... the material you're studying is accurate.
  40. The most vital aspect of autobiographical memories may be...
    ... it's social function.
  41. Both Suzie's parents suffered from Alzheimer's disease before they died. Although still in her early 40s, Suzie is very concerned about her own cognitive functioning. What advice can you give her based on what you know about the science of memory?
    "Engage in the most challenging cognitive task that you can as frequently as you can".
  42. You are amazed at how the server in fancy restaurant remember accurately all the orders from you and your 11 friends w/o writing down any of the orders. It is likely, however, that while the server was taking your orders, he:
    didn't notice the couple at the table behind you sneaking food to their pet poodle in the woman's large handbag.
  43. Quesha is helping her roommate study for a psychology exam. She explains to her roommate the importance of "deeply processing" the information. By this, Quesha is referring to a model of memory encoding developed by:
    Craig and Lockhart.
  44. Kevin is studying for a vocabulary test. When he studies the word "braggart", he thinks of how his friend Billy acts whenever Billy gets a new toy. According to your textbook, Kevin is processing this word at a(n):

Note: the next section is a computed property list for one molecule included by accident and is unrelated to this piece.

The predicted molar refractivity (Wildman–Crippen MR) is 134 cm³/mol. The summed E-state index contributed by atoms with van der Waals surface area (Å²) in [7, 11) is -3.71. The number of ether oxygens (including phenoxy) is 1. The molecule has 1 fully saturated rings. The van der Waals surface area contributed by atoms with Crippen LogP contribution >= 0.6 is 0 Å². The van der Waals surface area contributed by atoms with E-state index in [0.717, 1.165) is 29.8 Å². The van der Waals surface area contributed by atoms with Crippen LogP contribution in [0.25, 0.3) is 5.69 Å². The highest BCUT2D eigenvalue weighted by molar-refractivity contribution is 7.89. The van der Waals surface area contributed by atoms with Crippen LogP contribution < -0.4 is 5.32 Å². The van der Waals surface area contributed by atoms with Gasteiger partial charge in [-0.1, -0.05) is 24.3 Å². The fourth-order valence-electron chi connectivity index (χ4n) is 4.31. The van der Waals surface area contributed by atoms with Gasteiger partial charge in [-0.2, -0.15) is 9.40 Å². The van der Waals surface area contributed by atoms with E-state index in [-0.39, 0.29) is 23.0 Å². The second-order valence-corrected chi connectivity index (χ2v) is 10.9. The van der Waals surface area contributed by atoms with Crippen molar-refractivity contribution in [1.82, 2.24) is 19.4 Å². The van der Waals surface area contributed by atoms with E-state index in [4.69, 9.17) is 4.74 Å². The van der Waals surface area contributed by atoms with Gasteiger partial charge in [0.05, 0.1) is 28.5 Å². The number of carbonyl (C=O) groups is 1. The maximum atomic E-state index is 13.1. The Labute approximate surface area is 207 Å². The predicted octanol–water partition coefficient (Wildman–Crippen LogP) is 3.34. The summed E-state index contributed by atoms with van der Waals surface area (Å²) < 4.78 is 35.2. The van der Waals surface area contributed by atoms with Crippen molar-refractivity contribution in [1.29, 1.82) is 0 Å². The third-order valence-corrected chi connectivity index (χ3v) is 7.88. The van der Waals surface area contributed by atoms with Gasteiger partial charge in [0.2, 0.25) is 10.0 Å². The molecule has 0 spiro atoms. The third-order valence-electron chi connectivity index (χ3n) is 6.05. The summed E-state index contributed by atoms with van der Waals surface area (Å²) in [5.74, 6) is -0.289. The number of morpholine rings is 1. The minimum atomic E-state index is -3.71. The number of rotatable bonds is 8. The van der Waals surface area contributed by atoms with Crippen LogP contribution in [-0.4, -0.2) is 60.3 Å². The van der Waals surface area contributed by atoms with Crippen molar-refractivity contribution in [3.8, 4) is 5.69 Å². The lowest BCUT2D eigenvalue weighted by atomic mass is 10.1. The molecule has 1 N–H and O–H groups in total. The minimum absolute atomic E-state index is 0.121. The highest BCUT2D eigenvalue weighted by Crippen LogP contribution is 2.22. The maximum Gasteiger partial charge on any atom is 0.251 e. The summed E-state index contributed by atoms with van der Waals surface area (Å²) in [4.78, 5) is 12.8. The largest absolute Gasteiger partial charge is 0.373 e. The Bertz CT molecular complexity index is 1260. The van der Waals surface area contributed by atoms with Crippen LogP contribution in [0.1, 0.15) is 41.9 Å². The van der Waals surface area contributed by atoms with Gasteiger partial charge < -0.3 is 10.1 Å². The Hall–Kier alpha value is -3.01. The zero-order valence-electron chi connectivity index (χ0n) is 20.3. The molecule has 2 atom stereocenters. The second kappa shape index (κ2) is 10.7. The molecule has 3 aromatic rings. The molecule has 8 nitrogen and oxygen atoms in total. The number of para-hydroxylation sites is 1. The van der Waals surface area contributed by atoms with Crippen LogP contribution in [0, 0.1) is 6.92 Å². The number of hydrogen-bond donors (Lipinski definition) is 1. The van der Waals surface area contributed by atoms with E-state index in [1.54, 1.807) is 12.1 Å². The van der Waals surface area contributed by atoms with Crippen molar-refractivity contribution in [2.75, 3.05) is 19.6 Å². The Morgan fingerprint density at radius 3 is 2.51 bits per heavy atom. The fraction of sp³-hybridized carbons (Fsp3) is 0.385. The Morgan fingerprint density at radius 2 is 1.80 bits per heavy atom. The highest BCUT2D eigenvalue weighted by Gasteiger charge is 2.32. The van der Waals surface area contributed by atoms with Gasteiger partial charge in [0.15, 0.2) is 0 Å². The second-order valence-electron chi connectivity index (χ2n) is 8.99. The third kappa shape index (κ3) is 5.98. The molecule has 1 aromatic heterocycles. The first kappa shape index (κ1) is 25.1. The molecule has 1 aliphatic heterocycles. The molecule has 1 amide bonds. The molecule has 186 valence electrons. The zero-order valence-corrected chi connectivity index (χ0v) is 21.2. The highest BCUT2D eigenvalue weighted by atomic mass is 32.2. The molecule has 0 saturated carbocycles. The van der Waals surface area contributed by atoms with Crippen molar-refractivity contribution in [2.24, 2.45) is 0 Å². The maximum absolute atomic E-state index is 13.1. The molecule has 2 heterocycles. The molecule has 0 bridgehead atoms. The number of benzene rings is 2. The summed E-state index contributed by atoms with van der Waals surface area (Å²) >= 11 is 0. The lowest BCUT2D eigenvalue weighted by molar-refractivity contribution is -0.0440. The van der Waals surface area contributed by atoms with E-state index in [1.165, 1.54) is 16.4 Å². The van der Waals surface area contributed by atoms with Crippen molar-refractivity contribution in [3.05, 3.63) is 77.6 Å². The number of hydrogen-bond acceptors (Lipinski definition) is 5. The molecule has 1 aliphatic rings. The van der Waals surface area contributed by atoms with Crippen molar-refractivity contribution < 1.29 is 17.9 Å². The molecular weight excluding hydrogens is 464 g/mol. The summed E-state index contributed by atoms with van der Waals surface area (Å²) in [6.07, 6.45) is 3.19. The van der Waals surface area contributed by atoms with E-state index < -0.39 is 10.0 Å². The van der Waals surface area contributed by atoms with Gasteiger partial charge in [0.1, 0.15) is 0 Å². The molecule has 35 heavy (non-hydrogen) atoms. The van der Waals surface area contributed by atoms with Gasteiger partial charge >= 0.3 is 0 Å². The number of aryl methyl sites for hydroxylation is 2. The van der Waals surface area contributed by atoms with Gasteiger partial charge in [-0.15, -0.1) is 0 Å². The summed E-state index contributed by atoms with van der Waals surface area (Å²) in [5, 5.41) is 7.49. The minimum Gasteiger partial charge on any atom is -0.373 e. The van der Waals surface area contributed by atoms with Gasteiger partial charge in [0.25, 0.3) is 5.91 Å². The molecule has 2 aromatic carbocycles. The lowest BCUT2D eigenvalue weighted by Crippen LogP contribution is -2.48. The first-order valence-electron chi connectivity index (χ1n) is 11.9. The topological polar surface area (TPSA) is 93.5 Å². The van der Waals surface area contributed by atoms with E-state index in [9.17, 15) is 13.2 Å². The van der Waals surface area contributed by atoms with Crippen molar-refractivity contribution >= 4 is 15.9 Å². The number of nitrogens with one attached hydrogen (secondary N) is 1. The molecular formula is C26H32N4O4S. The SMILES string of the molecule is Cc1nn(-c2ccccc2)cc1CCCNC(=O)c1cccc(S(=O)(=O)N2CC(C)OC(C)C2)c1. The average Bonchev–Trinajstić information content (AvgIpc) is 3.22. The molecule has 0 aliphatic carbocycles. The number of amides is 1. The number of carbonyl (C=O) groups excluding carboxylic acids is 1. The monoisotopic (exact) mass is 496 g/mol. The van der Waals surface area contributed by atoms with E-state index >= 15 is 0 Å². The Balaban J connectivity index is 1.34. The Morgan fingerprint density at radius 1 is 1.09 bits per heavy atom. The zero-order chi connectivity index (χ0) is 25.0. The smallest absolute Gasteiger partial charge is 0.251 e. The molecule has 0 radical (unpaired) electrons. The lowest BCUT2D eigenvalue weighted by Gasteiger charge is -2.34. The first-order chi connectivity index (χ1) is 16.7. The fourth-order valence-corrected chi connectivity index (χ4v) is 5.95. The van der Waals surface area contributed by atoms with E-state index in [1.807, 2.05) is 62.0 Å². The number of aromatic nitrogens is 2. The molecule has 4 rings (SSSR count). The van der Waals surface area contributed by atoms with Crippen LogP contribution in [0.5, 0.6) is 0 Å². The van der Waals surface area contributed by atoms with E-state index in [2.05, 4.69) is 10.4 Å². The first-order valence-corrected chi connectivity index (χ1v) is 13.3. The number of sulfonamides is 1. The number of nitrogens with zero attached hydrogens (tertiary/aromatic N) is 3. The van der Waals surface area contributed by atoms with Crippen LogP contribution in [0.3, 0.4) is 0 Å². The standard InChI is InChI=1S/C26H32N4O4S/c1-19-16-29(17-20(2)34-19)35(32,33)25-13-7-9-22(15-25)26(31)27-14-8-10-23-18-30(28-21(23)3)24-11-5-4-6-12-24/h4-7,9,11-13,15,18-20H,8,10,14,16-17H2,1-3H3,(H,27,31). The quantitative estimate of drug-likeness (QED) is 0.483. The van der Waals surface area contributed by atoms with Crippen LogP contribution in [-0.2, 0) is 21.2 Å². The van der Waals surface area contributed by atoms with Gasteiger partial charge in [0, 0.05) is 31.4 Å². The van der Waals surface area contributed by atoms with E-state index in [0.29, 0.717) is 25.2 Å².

deep level.
  45. Paul is confident that he will be able to remember what his new roommate, Sam, looks like at the crowded new-students orientation even though he'd only met Sam briefly several months earlier. Paul remembers that Sam is of average height, has brown hair, and wears contacts. He also remembers that Sam likes the same video games that he does and has the same interests in books and music. Paul especially remembers that he and Sam both have pet black cats name "Spade". Because Paul has encoded so much information about Sam, Paul will...
    ... be more likely to recognize Sam than if he had just remembered that Sam had brown hair.
  46. According to the Atkinson-Shiffrin theory of memory, memory storage involves which of the following three systems?
    Sensory memory; Short-Term memory, and Long-Term memory
  47. You are engrossed in you favorite TV show in the living room. Your roommate yells for you to quickly bring a flyswatter to the kitchen. Vaguely aware that a request is being made of you, you ask your roommate to repeat herself. Before she can reply, however, the words, "bring a flyswatter to the kitchen", play through you mind. This is an example of:
  48. Imagine that you were a participant in Sperling's classic study on iconic memory. Why aren't you able to identify all the letters presented on the screen?
    They are presented too briefly for you to identify them.
  49. Short-term memory has a _____ capacity than sensory memory and a _____ duration.
    More limited; Longer.
  50. Chunking involves...
    ... elaborative encoding of information.
Card Set
GenPsych CH8
GenPsych Ch 8 HW